Quote of the Day

From Drew Tatusko:

Jesus became a heretic to the religion of his day. Perhaps part of what he revealed is that we are all heretics in the eyes of God. This is why faith is the ground of religion, not some puppet human authority that has the gall to claim sole possession of the Truth.

God's involvement

An article was published on Yahoo's website today about a survey on American religious attitudes. The article begins by stating that "most Americans believe God is involved in their everyday lives and concerned with their personal well-being."

Four highlights were mentioned in the study:

  • 82 percent of participants reported that they depend on God for help and guidance in making decisions.
  • 71 percent said they believe that when good or bad things happen, these occurrences are simply part of God's plan for them.
  • 61 percent indicated they believe God has determined the direction and course of their lives.
  • 32 percent agreed with the statement: "There is no sense in planning a lot because ultimately my fate is in God's hands."
Of those four, I would categorically disagree with the last three, since all of them presuppose not just that God intervenes omnipotently in the world, but that God does so in such an overwhelmingly pervasive fashion that there is no room whatsoever for free will.

The first one, though, is more interesting. Maybe it is the old Quaker mystic in me, or maybe it is the influence of process theology in my thinking, but in any case, even as I reject the idea of divine omnipotence, the idea that the Divine is in some sense "speaking" to us is not a concept that I have a problem with. I think that many people, when they describe divine intervention, may tend to conflate omnipotent coercion with divine communication and describe both of those as "divine intervention". But in my view, they are quite different activities. "Speaking" to us, or offering us possibilities, or luring us towards greater creative and loving possibilities--that represents one way of describing the expression of divine activity in the world. But to say that God is actively involved in the world is not the same as saying that God coercively intervenes, or has some "plan" that ensures that everything will work out a certain way. The former describes the creative and open-ended potential of the universe; the latter describes an omnipotent force that controls the universe. I lean towards the first; I do not accept the idea of the latter.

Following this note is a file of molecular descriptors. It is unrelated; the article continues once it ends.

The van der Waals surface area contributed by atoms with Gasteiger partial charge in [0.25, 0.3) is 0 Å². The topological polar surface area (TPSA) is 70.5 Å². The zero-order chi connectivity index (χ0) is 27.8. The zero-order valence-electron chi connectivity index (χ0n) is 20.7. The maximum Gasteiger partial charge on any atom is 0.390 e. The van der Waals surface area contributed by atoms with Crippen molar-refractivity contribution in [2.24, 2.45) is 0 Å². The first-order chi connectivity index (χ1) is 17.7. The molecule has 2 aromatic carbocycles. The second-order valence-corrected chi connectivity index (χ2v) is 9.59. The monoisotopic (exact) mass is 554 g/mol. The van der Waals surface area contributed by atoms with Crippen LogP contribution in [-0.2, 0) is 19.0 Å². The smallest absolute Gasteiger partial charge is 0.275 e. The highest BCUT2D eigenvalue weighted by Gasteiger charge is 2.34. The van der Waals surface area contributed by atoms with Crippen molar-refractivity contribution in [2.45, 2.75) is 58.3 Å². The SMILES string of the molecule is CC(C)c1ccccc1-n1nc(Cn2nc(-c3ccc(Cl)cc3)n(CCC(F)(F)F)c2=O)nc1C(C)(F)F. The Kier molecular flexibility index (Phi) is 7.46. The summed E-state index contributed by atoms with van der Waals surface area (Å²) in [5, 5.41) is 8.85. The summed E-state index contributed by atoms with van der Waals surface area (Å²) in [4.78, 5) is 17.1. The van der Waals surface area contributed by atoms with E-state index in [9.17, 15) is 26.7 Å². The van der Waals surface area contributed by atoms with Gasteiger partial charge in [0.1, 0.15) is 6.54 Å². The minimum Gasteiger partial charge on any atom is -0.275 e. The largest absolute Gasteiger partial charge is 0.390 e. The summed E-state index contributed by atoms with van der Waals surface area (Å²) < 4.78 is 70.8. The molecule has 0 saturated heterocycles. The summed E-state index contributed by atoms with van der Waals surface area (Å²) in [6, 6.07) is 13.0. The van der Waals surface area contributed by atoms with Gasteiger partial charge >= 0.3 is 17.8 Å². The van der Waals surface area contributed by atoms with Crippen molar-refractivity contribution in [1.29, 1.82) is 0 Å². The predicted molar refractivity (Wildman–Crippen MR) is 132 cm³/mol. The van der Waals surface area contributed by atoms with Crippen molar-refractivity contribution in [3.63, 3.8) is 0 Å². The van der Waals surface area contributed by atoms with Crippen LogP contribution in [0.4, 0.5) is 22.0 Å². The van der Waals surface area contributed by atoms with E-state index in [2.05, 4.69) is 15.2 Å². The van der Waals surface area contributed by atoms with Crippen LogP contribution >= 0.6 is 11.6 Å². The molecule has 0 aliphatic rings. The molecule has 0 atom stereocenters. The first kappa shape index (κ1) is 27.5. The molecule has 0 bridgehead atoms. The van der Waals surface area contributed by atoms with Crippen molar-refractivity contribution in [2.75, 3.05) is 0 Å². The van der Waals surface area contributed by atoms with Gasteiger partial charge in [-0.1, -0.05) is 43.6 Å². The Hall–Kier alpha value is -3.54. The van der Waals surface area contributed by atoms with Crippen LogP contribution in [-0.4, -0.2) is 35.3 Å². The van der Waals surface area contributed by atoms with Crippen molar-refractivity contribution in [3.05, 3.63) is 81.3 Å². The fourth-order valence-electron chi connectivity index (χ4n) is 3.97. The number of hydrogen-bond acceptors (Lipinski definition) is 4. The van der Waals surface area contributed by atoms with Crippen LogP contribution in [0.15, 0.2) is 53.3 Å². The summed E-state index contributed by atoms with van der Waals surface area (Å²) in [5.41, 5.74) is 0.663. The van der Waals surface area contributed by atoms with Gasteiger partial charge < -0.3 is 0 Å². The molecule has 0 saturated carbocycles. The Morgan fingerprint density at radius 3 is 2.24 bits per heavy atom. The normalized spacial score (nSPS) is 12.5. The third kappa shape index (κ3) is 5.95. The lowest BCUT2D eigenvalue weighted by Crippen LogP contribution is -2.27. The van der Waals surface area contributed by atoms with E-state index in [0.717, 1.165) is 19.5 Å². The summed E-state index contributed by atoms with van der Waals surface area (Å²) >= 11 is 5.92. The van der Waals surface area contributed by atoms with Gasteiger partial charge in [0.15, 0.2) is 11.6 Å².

A Church for People Like Us

A nice column by Norman Lear on religious faith appeared on the "On Faith" web site recently.

A lot of people may associate Norman Lear with certain edgy and politically charged 1970s sitcoms such as "All in the Family" or "Maude". He is probably less well known for his religious faith, but in fact he was the producer of a very short lived 1991 sitcom with a religious element called "Sunday Dinner" (unfortunately, the reason for its short duration is that it actually wasn't very funny). One feature of "Sunday Dinner" was that one of the main characters sometimes held conversations with God.

In the "On Faith" column, Lear says:

I like the metaphor of the thousand-mile river. It passes through time zones and climate changes occur along its path. Responding to the changing climate, the trees, shrubbery and vegetation along the riverbank changes also. But it is the same water responsible for nourishing every bit of growth. There are spiritual waters, call it the River of Reverence, that nourishes all of us who grope for understanding on a journey that will last all our lives and beyond.

There should be a Church For People Like Us.
I agree with that sentiment, although, alas, I have come to the conclusion that there is no church for People Like Me.